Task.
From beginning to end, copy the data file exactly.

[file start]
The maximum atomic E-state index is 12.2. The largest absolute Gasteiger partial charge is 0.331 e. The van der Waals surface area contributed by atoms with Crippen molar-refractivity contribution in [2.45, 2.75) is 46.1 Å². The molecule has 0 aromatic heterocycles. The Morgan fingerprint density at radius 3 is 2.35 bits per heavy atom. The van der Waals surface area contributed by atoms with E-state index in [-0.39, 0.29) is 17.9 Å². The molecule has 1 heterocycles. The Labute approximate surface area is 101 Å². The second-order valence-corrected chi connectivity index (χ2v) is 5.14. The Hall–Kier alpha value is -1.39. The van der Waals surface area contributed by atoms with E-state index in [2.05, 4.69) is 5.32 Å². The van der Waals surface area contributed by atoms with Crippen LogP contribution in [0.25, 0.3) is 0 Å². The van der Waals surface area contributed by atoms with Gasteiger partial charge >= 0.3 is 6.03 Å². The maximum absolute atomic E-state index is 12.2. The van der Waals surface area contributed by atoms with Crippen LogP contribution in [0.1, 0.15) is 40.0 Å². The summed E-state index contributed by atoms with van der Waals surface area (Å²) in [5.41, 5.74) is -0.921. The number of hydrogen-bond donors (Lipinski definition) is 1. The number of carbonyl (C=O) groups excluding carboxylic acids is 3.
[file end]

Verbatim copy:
The maximum atomic E-state index is 12.2. The largest absolute Gasteiger partial charge is 0.331 e. The van der Waals surface area contributed by atoms with Crippen molar-refractivity contribution in [2.45, 2.75) is 46.1 Å². The molecule has 0 aromatic heterocycles. The Morgan fingerprint density at radius 3 is 2.35 bits per heavy atom. The van der Waals surface area contributed by atoms with E-state index in [-0.39, 0.29) is 17.9 Å². The molecule has 1 heterocycles. The Labute approximate surface area is 101 Å². The second-order valence-corrected chi connectivity index (χ2v) is 5.14. The Hall–Kier alpha value is -1.39. The van der Waals surface area contributed by atoms with E-state index in [2.05, 4.69) is 5.32 Å². The van der Waals surface area contributed by atoms with Crippen LogP contribution in [0.25, 0.3) is 0 Å². The van der Waals surface area contributed by atoms with Gasteiger partial charge >= 0.3 is 6.03 Å². The maximum absolute atomic E-state index is 12.2. The van der Waals surface area contributed by atoms with Crippen LogP contribution in [0.1, 0.15) is 40.0 Å². The summed E-state index contributed by atoms with van der Waals surface area (Å²) in [5.41, 5.74) is -0.921. The number of hydrogen-bond donors (Lipinski definition) is 1. The number of carbonyl (C=O) groups excluding carboxylic acids is 3.